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Essay for exam PEACE ST 2A03.docx

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McMaster University
Peace Studies
Diane Enns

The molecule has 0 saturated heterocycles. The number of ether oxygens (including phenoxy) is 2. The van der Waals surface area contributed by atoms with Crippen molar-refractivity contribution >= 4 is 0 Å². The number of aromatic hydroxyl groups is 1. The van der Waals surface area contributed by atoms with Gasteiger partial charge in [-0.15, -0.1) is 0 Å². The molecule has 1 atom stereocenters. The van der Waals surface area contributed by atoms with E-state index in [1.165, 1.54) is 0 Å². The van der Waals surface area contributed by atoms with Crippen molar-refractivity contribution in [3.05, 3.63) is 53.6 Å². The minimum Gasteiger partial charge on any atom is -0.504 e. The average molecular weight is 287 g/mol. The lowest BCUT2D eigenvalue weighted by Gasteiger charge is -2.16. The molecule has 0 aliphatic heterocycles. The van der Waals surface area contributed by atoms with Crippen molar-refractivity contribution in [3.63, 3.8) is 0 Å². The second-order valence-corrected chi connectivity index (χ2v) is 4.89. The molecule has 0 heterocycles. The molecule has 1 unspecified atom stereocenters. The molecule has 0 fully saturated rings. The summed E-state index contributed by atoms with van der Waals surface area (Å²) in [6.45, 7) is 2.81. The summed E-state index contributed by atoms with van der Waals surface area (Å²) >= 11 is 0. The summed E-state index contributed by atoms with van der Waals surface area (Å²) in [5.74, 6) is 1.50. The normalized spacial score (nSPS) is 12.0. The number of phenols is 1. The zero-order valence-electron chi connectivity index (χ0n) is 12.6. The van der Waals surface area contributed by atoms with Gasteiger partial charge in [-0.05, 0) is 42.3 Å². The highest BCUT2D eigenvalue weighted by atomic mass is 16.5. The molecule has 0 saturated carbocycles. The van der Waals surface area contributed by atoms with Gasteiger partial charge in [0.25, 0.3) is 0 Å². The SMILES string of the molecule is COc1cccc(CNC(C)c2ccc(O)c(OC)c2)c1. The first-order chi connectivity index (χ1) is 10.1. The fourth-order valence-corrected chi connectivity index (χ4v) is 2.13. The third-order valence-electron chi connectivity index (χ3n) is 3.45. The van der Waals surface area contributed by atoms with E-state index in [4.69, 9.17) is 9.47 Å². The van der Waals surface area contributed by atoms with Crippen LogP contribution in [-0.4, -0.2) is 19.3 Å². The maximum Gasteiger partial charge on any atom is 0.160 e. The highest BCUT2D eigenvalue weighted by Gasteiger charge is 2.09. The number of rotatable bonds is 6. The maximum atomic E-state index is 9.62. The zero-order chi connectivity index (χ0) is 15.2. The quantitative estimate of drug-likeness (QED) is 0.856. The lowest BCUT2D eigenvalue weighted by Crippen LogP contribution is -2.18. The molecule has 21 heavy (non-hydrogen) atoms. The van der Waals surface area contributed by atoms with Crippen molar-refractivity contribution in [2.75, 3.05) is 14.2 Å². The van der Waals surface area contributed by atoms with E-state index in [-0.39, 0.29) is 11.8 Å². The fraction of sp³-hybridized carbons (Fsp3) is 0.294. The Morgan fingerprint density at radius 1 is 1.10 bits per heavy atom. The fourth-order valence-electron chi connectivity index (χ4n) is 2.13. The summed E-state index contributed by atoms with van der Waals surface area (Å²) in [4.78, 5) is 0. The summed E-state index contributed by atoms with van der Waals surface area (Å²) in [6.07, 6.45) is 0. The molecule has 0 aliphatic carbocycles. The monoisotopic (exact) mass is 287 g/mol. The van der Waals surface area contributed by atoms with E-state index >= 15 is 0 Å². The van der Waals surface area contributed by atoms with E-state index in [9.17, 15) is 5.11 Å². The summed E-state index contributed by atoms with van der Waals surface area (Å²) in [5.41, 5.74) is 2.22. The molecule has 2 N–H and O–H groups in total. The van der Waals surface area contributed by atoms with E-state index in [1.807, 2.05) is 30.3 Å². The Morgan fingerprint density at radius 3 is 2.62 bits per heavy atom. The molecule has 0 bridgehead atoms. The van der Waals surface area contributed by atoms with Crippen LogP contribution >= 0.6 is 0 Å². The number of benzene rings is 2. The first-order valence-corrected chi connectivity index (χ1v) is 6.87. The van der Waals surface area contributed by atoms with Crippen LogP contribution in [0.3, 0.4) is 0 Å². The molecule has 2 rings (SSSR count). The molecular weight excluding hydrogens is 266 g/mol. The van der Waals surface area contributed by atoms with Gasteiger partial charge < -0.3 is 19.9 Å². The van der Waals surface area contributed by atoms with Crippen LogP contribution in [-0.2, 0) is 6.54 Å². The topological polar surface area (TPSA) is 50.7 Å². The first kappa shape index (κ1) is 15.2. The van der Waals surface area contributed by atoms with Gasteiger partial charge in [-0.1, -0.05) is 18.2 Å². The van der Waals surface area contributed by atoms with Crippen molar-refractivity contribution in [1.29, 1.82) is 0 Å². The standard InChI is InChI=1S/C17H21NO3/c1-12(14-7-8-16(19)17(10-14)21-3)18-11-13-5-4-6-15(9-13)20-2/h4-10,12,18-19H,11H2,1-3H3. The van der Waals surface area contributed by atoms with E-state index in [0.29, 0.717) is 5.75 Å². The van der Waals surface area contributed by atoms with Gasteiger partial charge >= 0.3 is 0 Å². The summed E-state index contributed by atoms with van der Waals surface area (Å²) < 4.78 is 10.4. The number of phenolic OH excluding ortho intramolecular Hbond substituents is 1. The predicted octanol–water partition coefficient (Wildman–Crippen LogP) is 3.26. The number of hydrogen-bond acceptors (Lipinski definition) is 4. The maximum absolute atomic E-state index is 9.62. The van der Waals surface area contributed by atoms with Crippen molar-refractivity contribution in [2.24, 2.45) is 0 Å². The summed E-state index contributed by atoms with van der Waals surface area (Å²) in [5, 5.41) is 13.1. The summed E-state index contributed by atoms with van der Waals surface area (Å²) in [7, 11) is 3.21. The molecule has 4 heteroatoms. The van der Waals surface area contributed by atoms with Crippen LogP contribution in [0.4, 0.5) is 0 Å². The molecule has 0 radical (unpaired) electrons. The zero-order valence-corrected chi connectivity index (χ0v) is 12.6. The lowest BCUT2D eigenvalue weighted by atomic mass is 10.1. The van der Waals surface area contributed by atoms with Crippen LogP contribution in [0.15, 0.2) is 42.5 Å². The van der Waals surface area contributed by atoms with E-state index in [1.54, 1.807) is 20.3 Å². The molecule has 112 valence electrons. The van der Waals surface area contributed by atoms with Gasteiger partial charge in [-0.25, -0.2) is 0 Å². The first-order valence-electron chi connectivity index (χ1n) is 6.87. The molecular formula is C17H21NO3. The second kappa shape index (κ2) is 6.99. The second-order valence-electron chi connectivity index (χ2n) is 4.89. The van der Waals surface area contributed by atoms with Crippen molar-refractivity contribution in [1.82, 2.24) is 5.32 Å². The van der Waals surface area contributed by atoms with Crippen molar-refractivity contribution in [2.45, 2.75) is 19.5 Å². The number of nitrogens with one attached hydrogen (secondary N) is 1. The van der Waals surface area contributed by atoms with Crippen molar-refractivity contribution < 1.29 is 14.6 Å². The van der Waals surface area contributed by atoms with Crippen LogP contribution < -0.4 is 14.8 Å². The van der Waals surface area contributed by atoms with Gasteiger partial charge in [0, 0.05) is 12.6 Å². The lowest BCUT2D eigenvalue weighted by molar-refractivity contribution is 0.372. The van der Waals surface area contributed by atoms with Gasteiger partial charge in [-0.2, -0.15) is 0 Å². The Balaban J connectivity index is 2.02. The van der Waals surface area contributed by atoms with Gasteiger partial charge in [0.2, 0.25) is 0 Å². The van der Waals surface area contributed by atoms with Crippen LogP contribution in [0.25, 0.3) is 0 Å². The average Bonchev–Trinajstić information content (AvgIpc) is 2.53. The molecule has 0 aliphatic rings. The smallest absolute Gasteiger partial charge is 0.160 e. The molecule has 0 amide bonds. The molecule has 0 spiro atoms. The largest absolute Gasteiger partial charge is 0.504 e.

This paper will aim to examine the politicization of identity and the role this politicization played in the violent conflict in Rwanda. In addition, as a member of a conflict transformation organization working at the community level in Rwanda, Amartya Sen’s solution to the problem of identity will be evaluated. Moreover, Sen’s solution will be examined through two strategies that will aim to implement this solution. The politicization of identity is defined as when an identity becomes the object of some political goal, at the worst, in order to separate a particular group for the ultimate goal of elimination (genocide). This entails "dehumanization," which means to render a group or individual as less than human, without dignity, worthless. In the case of Rwanda, the genocide occurred in 1994 in which 800,000 Tutsis were brutally killed. Most of the perpetrators were Hutus, however Hutus lives were lost as well. The politicization of identity played a pivotal role in initiating the Rwanda genocide. During the colonization era in Rwanda (1916), Belgian colonialism played a role in strengthening the divide between the Tutsi and Hutu peoples. The Belgians used these two different identities to promote a political agenda. An example of this is when Belgians introduced separate ID cards for the two tribes, in which Tutsi that means "rich in cattle" and Hutu which means “servant” was evident. Other discriminations like this, including inequalities based on physical appearance played a role in politicizing identity and causing the Rwandan genocide. The issue with identity here is that they are competing identities and are contradictory and plural. Amartya Sen's solution to the problem of identity is that all identifications should not be eliminated because we need a sense of belonging. In addition, he states that a singular identity is an illusion as we are all plural within ourselves. This implies that one may identify another individual with one identity, but that individual has many interconnecting identities. Sen states, "Rather, we have to draw on the understanding that the force of a bellicose identity can be challenged by the power of competing identities." In his solution it is essential we find "other ways of classifying people, which can restrain the exploitation of a specifically aggressive use of one particular categorization". Moreover, Sen argues against identity violence caused by the illusion of destiny in three ways. First, he speaks to our common humanity; everyone laughs at weddings, cries at funerals, and worries about their children. According to Sen, this is more important than any external differences and shared humanity should be emphasized. As a member of a conflict transformation organization working at the community level in Rwanda, one strategy that I think would work is emphasizing the importance of plural identities. In order to avoid identity conflict that causes violence, it is important to understand the person in opposition to you. To understand a person one must consider factors of civilization, religion, nationality, class, community, culture, gender, profession and several other factors. Sen claims that some of the facets of such singular identities are a source of violence in the world. Another strategy that would be beneficial is reconciliation. This is a notion that is developed by David Bloomfield, which is defined as a “process through which society moves from a divided past to a shared future”. Bloomfield identifies that reconciliation is a, “process of gradually rebuilding broad social relationships between communities alienated by violence” (12). His handbook outlines four main factors that are essential in achieving this; “a justice process, a process acknowledging experiences, a process of healing and a process of reparation”. This ties into Sen’s solution because Sen emphasizes the importance of politicization, which Bloomfield also identifies with. According to Bloomfield, reconciliation is an essential ingredient in peace-building just as important as legal reform and economic reconstruction. In conclusion, the politicization of identity is key in explaining how identity becomes the target of a political goal and causes violence. This was evident in the Rwandan Genocide where the two identities of Tutsi and Hutus became the cause of the violent conflict, but the Belgian colonizers were the ones to politicize their identities. Moreover, the paper also examined Amatya Sen’s solution to the problem of identity, and examined two strategies. rd 3 :This paper addresses a comprehensive conflict transformation plan for the violent conflict that occurred in Bosnia. It will examine the several challenges in implementing a plan for this region, the strategies that will meet these challenges and anticipating any problems that might arise. In the context of Bosnia, there are several challenges that will act as obstacles in the comprehensive conflict transformation plans. One major challenge would be dealing with the “new normal” that the war established. Due to the violent conflict in Bosnia, many of the men claim that the war changed their sense of morality. An action like killing others, which is considered morally wrong, becomes the new normal for many of the individuals that were present during the conflict. In the plan, it will be difficult to take steps in order to change the perception of what has become normalized for the people of Bosnia. Another challenge is incomprehension because in certain areas of Bosnia, many of the Bosnian Serbs, Bosnian Muslims and Bosnian Croats lived as neighbors. Some of these individuals were friends with each other before the conflict escalated. Even several years after, victims of the conflict are unable to understand why the perpetrators also their friends did what they did. It is very difficult for the victims to understand, which causes resentment of all sorts. This is an obstacle when one trying to rebuild community life. In addition, Bosnians also share resentment towards Bosnians who lived aboard during the war years. Despite the war being over, the Bosnians that lived through the conflict and participated in military operations blame the ones that returned from abroad only after the war ended for their lack of participation in defending their people and nation.When dealing with violent conflict, it is inevitable to avoid loss